Arrested Seattle police officer dies from Rattlesnake Lake gunshot wound
January 5, 2012 · Updated 5:51 PM
A Seattle police officer arrested for felony drug possession, and found wounded by an apparent self-inflicted gunshot near North Bend's Rattlesnake Lake, has died.
According to Seattle police and local media reports, Richard F. Nelson, 50, of Issaquah, had been arrested early Thursday morning after an internal investigation.
Nelson was hired by the department in September of 1990 and spent his entire career serving in South Seattle as a patrol officer.
According to reports from Seattle Police, last July, patrol officers in the South Precinct alerted their supervisors that they had concerns about Nelson’s handling of drug evidence seized during the course of routine police work.
As an internal criminal investigation proceeded, there was no proof of misconduct, only suspicion, a Seattle Police spokesman stated. But on Wednesday, January 4, Seattle Police brought in an undercover law enforcement officer from another agency in an effort to gauge whether or not Nelson was handling evidence properly. In a sting, Nelson took custody of drugs, but failed to turn them in by the end of his shift. While driving home, he was stopped by officers, found with concealed drugs, and placed under arrest. His gun and badge were seized, reports stated.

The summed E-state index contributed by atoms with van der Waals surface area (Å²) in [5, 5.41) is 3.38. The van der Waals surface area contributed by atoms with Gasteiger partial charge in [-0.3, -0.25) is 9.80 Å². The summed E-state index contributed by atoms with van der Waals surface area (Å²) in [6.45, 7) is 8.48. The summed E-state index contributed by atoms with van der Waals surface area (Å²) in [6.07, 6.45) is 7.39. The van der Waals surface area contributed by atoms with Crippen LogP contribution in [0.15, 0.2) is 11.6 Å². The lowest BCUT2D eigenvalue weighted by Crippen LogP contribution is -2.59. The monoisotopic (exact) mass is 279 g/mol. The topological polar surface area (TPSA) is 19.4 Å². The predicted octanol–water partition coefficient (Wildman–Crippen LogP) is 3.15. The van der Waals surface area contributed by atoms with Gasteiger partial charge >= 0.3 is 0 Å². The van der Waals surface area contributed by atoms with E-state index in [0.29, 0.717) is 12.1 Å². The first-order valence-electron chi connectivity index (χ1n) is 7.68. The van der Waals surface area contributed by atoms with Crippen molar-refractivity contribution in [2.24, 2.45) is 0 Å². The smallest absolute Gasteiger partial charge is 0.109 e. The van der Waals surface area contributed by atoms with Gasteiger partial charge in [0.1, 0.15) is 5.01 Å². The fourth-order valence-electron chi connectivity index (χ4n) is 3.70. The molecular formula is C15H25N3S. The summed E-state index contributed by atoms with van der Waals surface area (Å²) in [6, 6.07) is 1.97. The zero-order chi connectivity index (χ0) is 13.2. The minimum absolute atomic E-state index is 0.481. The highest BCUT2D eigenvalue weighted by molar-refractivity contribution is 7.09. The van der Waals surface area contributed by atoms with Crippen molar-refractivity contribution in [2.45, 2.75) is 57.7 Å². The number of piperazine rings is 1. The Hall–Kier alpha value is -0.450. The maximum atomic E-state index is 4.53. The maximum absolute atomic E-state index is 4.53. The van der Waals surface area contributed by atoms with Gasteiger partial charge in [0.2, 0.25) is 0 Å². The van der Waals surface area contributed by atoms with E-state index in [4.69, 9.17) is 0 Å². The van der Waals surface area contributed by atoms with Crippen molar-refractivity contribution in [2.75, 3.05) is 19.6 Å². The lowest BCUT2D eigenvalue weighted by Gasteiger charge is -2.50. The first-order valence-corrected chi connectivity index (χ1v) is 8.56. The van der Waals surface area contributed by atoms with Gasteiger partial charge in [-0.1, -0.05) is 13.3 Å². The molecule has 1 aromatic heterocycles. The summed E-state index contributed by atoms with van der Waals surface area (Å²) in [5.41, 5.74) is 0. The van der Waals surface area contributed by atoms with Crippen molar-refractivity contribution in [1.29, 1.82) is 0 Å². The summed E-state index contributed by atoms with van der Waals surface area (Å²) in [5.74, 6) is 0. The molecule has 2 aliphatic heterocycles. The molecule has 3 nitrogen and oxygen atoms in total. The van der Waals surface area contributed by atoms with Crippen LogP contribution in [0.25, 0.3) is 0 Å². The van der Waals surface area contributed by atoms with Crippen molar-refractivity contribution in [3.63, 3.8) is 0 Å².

Seattle Police Spokesman Sgt. Sean Whitcomb reported that commanders spoke to Nelson in person, offering a number of referral options for counseling. At 4:16 a.m. Thursday, Nelson was booked into King County Jail for felony drug possession and was later released on his own recognizance at 4:48 a.m.
Whitcomb stated that Nelson wasn’t afforded any more lenient or severe treatment because of his status as a police officer—to be released from custody is normal for first time drug offenders .
At 10:56 a.m., King County Sheriff's Deputies responded to a report from a hiker near Rattlesnake Lake of the injured man. Deputies discovered what appeared to be Nelson’s truck, with Nelson about 100 yards away. He was taken to Harborview Medical Center in Seattle.
Nelson's death is an example of the sorrow and devastation caused by drug addiction, Whitcomb stated.